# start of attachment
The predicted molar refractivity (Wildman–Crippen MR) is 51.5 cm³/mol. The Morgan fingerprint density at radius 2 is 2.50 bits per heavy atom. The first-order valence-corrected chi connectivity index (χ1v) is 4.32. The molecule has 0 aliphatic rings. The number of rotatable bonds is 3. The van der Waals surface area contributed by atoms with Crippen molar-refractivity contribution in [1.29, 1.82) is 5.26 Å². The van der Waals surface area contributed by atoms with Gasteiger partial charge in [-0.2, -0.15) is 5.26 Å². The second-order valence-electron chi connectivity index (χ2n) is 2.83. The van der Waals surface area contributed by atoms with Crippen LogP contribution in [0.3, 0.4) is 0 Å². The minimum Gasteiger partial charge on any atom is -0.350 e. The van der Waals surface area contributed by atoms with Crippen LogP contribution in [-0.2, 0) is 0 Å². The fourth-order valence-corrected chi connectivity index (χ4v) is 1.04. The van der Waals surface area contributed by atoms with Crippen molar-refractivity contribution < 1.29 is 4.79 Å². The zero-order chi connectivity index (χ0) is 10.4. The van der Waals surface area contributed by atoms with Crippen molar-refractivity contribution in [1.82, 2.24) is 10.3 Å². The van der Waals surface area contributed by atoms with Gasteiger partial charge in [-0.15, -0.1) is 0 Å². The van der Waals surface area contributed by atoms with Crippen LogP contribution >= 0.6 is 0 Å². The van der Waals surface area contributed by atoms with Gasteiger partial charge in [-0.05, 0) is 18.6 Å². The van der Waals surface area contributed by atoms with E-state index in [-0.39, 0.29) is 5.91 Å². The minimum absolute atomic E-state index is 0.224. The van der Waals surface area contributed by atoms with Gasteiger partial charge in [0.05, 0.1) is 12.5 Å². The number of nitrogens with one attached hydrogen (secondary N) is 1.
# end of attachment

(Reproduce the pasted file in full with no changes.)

The predicted molar refractivity (Wildman–Crippen MR) is 51.5 cm³/mol. The Morgan fingerprint density at radius 2 is 2.50 bits per heavy atom. The first-order valence-corrected chi connectivity index (χ1v) is 4.32. The molecule has 0 aliphatic rings. The number of rotatable bonds is 3. The van der Waals surface area contributed by atoms with Crippen molar-refractivity contribution in [1.29, 1.82) is 5.26 Å². The van der Waals surface area contributed by atoms with Gasteiger partial charge in [-0.2, -0.15) is 5.26 Å². The second-order valence-electron chi connectivity index (χ2n) is 2.83. The van der Waals surface area contributed by atoms with Crippen LogP contribution in [0.3, 0.4) is 0 Å². The minimum Gasteiger partial charge on any atom is -0.350 e. The van der Waals surface area contributed by atoms with Crippen LogP contribution in [-0.2, 0) is 0 Å². The fourth-order valence-corrected chi connectivity index (χ4v) is 1.04. The van der Waals surface area contributed by atoms with Crippen molar-refractivity contribution < 1.29 is 4.79 Å². The zero-order chi connectivity index (χ0) is 10.4. The van der Waals surface area contributed by atoms with Crippen molar-refractivity contribution in [1.82, 2.24) is 10.3 Å². The van der Waals surface area contributed by atoms with Gasteiger partial charge in [-0.15, -0.1) is 0 Å². The van der Waals surface area contributed by atoms with Crippen LogP contribution >= 0.6 is 0 Å². The van der Waals surface area contributed by atoms with Gasteiger partial charge in [-0.05, 0) is 18.6 Å². The van der Waals surface area contributed by atoms with E-state index in [-0.39, 0.29) is 5.91 Å². The minimum absolute atomic E-state index is 0.224. The van der Waals surface area contributed by atoms with Gasteiger partial charge in [0.05, 0.1) is 12.5 Å². The number of nitrogens with one attached hydrogen (secondary N) is 1.